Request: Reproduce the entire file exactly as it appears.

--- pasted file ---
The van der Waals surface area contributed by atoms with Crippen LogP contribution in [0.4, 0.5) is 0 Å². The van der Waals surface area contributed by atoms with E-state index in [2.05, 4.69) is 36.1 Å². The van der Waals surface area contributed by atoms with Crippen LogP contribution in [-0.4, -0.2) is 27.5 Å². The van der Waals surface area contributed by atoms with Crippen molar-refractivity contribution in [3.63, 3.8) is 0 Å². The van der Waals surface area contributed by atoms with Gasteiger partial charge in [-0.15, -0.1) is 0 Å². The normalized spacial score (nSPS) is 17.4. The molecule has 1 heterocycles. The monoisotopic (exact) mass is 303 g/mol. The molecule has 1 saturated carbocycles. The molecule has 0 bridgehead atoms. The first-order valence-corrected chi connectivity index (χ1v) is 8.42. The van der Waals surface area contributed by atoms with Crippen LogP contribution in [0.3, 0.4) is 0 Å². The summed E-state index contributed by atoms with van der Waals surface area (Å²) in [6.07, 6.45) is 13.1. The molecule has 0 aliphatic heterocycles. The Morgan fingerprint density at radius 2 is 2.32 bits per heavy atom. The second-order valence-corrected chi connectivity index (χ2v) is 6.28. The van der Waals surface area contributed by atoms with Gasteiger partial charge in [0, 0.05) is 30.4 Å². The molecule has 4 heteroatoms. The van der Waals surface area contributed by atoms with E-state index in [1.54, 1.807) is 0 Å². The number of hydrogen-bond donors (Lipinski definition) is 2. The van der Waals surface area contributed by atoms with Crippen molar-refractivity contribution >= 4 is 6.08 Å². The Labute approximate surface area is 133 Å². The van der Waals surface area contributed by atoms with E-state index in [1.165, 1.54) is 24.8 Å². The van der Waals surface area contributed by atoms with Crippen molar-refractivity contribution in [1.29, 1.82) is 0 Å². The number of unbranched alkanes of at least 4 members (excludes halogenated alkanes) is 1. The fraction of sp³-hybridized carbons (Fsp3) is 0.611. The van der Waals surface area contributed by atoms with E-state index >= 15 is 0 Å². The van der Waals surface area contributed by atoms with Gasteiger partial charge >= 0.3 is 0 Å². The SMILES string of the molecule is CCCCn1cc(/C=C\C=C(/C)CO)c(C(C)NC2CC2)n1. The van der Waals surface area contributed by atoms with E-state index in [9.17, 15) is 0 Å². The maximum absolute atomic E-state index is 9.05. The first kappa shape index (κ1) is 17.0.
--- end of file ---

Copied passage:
The van der Waals surface area contributed by atoms with Crippen LogP contribution in [0.4, 0.5) is 0 Å². The van der Waals surface area contributed by atoms with E-state index in [2.05, 4.69) is 36.1 Å². The van der Waals surface area contributed by atoms with Crippen LogP contribution in [-0.4, -0.2) is 27.5 Å². The van der Waals surface area contributed by atoms with Crippen molar-refractivity contribution in [3.63, 3.8) is 0 Å². The van der Waals surface area contributed by atoms with Gasteiger partial charge in [-0.15, -0.1) is 0 Å². The normalized spacial score (nSPS) is 17.4. The molecule has 1 heterocycles. The monoisotopic (exact) mass is 303 g/mol. The molecule has 1 saturated carbocycles. The molecule has 0 bridgehead atoms. The first-order valence-corrected chi connectivity index (χ1v) is 8.42. The van der Waals surface area contributed by atoms with Crippen LogP contribution in [0.3, 0.4) is 0 Å². The summed E-state index contributed by atoms with van der Waals surface area (Å²) in [6.07, 6.45) is 13.1. The molecule has 0 aliphatic heterocycles. The Morgan fingerprint density at radius 2 is 2.32 bits per heavy atom. The second-order valence-corrected chi connectivity index (χ2v) is 6.28. The van der Waals surface area contributed by atoms with Gasteiger partial charge in [0, 0.05) is 30.4 Å². The molecule has 4 heteroatoms. The van der Waals surface area contributed by atoms with E-state index in [1.54, 1.807) is 0 Å². The number of hydrogen-bond donors (Lipinski definition) is 2. The van der Waals surface area contributed by atoms with Crippen molar-refractivity contribution >= 4 is 6.08 Å². The Labute approximate surface area is 133 Å². The van der Waals surface area contributed by atoms with E-state index in [1.165, 1.54) is 24.8 Å². The van der Waals surface area contributed by atoms with Crippen molar-refractivity contribution in [1.29, 1.82) is 0 Å². The number of unbranched alkanes of at least 4 members (excludes halogenated alkanes) is 1. The fraction of sp³-hybridized carbons (Fsp3) is 0.611. The van der Waals surface area contributed by atoms with E-state index >= 15 is 0 Å². The van der Waals surface area contributed by atoms with Gasteiger partial charge >= 0.3 is 0 Å². The SMILES string of the molecule is CCCCn1cc(/C=C\C=C(/C)CO)c(C(C)NC2CC2)n1. The van der Waals surface area contributed by atoms with E-state index in [9.17, 15) is 0 Å². The maximum absolute atomic E-state index is 9.05. The first kappa shape index (κ1) is 17.0.